Wooster, Ohio

July’s Puzzler

The filtration process for liquor leaving a treatment tank at my plant continues to plague us, despite a variety of changes made in the over a decade I’ve been there. It’s now of particular concern to me because I’ve worked my way up from operator to operations superintendent.

Filtration System

Figure 1. Liquor goes from a treatment tank to a sock filter before passing to recovery operations.

We started out with a crude filter but went to a cartridge filter, then to a filter press and now to a sock filter (see Figure 1). Corporate ditched the cartridge filter because the dirty cartridges added to our landfill, and soured on the press because it broke down a lot. A large horizontal pump provided the high pressure we required; that pump hardly ever fouled, although we deadheaded it a lot. We relocated the pH probe from the pump discharge to the treatment tank to ease access for maintenance. The old agitator in the tank was a 45° axial impeller but was replaced with a high-efficiency impeller to increase up/down flow. Corporate also swapped out the old level transmitter — a dP bubbler with a third tube to adjust for density, whose tubes typically fouled at the bottom well before our annual outage — with a radar gauge. It is great except when we steam the tank between batches to help clean the tank; then, we get a lot of high alarms.

The sock filter is a slight improvement over the filter press but takes up a huge amount of real estate. In addition, it poses some operational issues. We must use a lift to get the cages out of the housing; removing the solids is messy and a fire hazard. Corporate had promised that we wouldn’t have to change socks as often as we actually must and that it would be easier than cleaning the filter press. My quality engineer blames the problem on poor agitation in the tank.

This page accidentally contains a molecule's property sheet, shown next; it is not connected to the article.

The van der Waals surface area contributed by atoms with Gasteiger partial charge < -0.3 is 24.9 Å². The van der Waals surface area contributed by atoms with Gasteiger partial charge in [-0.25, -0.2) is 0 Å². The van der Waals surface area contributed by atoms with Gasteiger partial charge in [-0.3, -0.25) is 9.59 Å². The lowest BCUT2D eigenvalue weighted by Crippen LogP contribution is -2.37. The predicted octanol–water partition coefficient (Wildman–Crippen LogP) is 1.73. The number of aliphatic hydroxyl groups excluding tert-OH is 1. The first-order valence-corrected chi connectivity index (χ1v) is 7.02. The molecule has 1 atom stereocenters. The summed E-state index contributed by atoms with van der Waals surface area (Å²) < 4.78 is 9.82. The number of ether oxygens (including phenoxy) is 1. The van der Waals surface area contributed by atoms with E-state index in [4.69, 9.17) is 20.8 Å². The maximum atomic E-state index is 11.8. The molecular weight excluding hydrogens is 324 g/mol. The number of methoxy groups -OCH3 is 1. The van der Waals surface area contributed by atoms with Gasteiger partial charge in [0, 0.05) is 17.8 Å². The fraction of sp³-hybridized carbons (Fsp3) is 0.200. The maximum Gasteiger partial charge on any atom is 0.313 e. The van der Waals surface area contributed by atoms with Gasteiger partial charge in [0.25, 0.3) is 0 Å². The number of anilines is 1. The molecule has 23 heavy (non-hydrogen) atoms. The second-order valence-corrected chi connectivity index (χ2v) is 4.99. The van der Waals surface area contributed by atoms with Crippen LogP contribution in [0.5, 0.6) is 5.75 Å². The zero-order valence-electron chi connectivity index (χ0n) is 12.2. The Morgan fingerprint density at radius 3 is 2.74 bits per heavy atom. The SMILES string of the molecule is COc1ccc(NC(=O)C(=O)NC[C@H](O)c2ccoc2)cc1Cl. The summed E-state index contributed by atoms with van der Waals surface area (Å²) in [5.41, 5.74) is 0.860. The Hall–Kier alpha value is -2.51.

How should I approach corporate to reduce the downtime and improve quality control in the process?

Send us your comments, suggestions or solutions for this question by June 12, 2020. We’ll include as many of them as possible in the July 2020 issue and all on Send visuals — a sketch is fine. E-mail us at [email protected] or mail to Process Puzzler, Chemical Processing, 1501 E. Woodfield Rd., Suite 400N, Schaumburg, IL 60173. Fax: (630) 467-1120. Please include your name, title, location and company affiliation in the response.

And, of course, if you have a process problem you’d like to pose to our readers, send it along and we’ll be pleased to consider it for publication.